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South Korean cryptocurrency exchange Coinrail has reported a successfully deployed hacking incident on Sunday afternoon (KST) which appears to have involved the theft of over 2.6 billion NPXS (=~US$20 million) and a host of other Ethereum-based virtual tokens. NPXS is the cryptoasset enabling Pundi X; the Indonesian startup disseminating retail-friendly devices designed to make cryptocurrencies more usable and accessible.

In response, the eight-month-old Coinrail has frozen Pundi X (NPXS), as well as NPER (NPER) and Artex Coin (ATX). Whilst inspection procedures continue to be carried out, Coinrail has made their website inaccessible. They currently estimate a wait of 26 hours before this inspection is complete (i.e., 02:00 KST Sunday – 04:00 KST Monday).

Whilst the investigation is ongoing and yet to yield any conclusive answers, an individual researcher has shared evidence of transactions involved in Sunday’s cyber-heist. The trail involves the sending of over 2.6 billion NPXS to a hot wallet on IDEX, an Ethereum-based decentralized exchange. Other tokens that appear involved are NPER, ATX, DENT, TRX, B2B, JNT, KNC, STORM. 

Pundi X Help With Freeze

Assisting Coinrail with their investigative process, Pundi X announced that they’d halt their NPXS transactions until 18:00:00 SGT (GMT+8) on Sunday night; a time window of roughly six and a half hours.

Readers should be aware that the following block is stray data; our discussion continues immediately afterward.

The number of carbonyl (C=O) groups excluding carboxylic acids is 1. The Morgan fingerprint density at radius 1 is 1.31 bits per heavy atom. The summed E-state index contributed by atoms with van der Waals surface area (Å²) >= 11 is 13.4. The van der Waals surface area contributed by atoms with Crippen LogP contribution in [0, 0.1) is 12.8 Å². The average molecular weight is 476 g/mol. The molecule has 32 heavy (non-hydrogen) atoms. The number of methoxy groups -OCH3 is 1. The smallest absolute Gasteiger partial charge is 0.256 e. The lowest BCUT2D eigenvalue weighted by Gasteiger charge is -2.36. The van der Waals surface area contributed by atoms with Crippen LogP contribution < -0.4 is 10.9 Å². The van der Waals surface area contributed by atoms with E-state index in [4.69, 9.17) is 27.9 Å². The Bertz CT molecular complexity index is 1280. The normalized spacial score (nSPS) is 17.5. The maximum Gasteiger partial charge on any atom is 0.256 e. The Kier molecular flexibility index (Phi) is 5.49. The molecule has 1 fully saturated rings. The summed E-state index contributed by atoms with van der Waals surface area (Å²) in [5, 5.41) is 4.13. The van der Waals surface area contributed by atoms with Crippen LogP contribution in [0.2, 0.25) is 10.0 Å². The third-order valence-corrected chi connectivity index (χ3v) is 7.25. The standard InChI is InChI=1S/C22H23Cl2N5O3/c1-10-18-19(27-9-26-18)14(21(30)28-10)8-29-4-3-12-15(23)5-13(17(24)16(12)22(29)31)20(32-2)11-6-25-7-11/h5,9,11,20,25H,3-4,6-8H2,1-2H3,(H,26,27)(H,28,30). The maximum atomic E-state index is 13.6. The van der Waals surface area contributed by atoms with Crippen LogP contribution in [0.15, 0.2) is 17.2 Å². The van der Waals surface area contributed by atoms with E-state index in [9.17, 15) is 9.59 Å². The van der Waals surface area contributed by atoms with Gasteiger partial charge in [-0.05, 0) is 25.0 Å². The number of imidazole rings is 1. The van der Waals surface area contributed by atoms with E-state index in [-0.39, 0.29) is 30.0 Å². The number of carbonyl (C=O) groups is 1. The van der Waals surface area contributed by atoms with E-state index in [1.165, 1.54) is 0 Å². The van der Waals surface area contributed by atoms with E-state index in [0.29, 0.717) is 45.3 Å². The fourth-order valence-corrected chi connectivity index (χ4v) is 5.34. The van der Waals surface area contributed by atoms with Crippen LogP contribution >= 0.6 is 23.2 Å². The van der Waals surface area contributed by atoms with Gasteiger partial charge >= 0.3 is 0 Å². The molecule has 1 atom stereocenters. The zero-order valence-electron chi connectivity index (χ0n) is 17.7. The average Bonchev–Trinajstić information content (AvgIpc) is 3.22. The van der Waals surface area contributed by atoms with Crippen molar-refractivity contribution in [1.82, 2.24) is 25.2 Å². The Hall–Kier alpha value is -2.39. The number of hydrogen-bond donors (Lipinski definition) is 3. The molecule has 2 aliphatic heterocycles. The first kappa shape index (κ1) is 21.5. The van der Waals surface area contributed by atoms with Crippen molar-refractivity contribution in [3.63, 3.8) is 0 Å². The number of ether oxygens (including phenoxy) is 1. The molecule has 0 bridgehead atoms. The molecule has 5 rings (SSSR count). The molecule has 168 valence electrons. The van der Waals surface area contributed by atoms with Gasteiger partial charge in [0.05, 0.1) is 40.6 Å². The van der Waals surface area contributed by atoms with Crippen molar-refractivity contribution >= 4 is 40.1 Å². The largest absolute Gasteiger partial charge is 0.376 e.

Fragile Market Reacts

As the undesirable news spread across the globe, the entire cryptocurrency market saw a strong bout of selling, with ~$20 billion being wiped off the collective market cap. Over the past 24 hours, EOS (EOS) and IOTA (IOTA) have been the hardest hit, down 10.9 percent and 13.4 percent, respectively. Bitcoin (BTC) experienced a drop of 5.6 percent.

Given that Coinrail is a relatively low-volume crypto exchange (even in a domestic sense), the impulsive Sunday sell-off is highly indicative of the cryptocurrency market’s fragility. Indeed, investors continue to anxiously await some much-needed clarity regarding how cryptoassets will be legally treated by most developed nations.

Worrying Trend Continues

The cryptosphere has certainly been rife with cybercrime in 2018; a worrying continuation from last year’s collective ~$1 billion loot. Last week, cybersecurity specialist Carbon Black published this paper that reported that they’d “identified more than $1,148,763,000 in losses over the [previous] six-month period.”

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